The Postal Service has said the contract could be worth more than $6 billion of business to build as many as 180,000 delivery vans. It also is looking at splitting the giant order between multiple parties.

The post office now uses about 140,000 Grumman Long Life Vehicles for its main delivery service. Manufactured from 1987 through 1994, they need to be replaced. A 2014 audit from the office of the USPS inspector general found that the current fleet was expected to only meet the delivery needs of the agency through the 2017 fiscal year.

The vehicles are prone to fires and they have become increasingly expensive to repair.

The three teams left competing for the contract are:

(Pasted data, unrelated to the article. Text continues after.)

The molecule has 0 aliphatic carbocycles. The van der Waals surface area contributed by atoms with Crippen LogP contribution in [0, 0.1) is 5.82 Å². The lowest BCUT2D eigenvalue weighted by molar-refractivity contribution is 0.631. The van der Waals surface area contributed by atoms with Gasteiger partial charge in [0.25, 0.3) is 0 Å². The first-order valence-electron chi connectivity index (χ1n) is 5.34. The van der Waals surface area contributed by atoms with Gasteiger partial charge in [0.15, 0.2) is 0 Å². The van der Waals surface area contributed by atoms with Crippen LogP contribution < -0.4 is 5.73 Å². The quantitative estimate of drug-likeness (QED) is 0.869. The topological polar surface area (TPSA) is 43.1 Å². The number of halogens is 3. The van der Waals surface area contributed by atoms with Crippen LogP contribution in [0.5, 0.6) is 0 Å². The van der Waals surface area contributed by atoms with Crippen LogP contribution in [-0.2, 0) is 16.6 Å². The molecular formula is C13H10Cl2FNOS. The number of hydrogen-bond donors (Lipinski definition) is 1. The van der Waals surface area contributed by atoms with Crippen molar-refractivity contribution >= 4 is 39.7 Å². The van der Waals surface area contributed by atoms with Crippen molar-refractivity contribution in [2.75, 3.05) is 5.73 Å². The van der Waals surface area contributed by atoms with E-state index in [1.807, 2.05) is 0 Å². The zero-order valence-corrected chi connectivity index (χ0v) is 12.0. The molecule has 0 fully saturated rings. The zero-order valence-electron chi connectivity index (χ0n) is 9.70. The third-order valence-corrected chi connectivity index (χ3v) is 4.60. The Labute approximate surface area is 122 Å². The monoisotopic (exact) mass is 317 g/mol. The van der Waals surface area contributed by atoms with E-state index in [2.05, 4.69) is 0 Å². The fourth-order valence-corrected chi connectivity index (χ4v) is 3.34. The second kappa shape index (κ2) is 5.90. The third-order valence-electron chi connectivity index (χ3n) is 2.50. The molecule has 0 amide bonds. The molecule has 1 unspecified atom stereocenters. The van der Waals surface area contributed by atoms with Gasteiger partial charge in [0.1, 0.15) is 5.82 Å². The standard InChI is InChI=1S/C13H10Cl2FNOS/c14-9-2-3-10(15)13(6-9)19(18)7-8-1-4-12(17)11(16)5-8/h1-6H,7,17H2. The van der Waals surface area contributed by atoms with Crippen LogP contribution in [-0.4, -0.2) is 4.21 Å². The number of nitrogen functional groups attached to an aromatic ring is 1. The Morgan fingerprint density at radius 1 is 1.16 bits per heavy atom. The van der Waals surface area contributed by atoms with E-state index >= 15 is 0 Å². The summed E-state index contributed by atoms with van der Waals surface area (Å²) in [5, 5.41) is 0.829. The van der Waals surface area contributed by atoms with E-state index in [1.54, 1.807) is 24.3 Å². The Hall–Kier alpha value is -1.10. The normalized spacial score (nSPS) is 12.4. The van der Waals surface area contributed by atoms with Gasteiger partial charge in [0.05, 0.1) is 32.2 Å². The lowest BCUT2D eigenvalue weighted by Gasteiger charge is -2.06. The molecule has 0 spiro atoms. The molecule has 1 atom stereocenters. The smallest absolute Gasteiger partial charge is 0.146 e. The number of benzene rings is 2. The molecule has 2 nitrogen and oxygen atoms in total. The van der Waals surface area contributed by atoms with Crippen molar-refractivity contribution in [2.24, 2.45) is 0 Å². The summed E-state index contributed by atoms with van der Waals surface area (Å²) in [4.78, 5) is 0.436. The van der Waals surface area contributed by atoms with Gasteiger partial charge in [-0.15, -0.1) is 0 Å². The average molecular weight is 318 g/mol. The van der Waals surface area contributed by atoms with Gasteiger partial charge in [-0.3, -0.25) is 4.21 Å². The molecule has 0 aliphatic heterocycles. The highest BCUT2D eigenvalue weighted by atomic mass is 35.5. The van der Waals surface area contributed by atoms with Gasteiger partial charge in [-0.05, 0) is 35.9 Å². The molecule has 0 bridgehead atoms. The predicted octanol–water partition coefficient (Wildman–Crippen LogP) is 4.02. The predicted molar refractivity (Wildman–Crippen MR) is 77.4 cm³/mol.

• Workhorse Group, a small Loveland, Ohio, electric truck builder, had teamed up with truck body maker VT Hackney. But it said VT Hackney has dropped out of the project, leaving Workhorse to continue on its own. Workhorse paid $7 million for intellectual property related to the truck and acquired the right to bid for the contract. It has a factory in Indiana. The company also owns 10% of Lordstown Motor Corp., an electric pickup truck startup in Lordstown, Ohio. It may tap Lordstown for manufacturing if Workhorse lands a large contract for the new mail trucks.
• Turkey-based Karsan, which makes commercial electric vehicles, teamed with long-time USPS supplier Morgan Olson of Sturgis, Mich. The team has offered a plug-in hybrid engine option for the new mail truck. Its truck would be built in the U.S.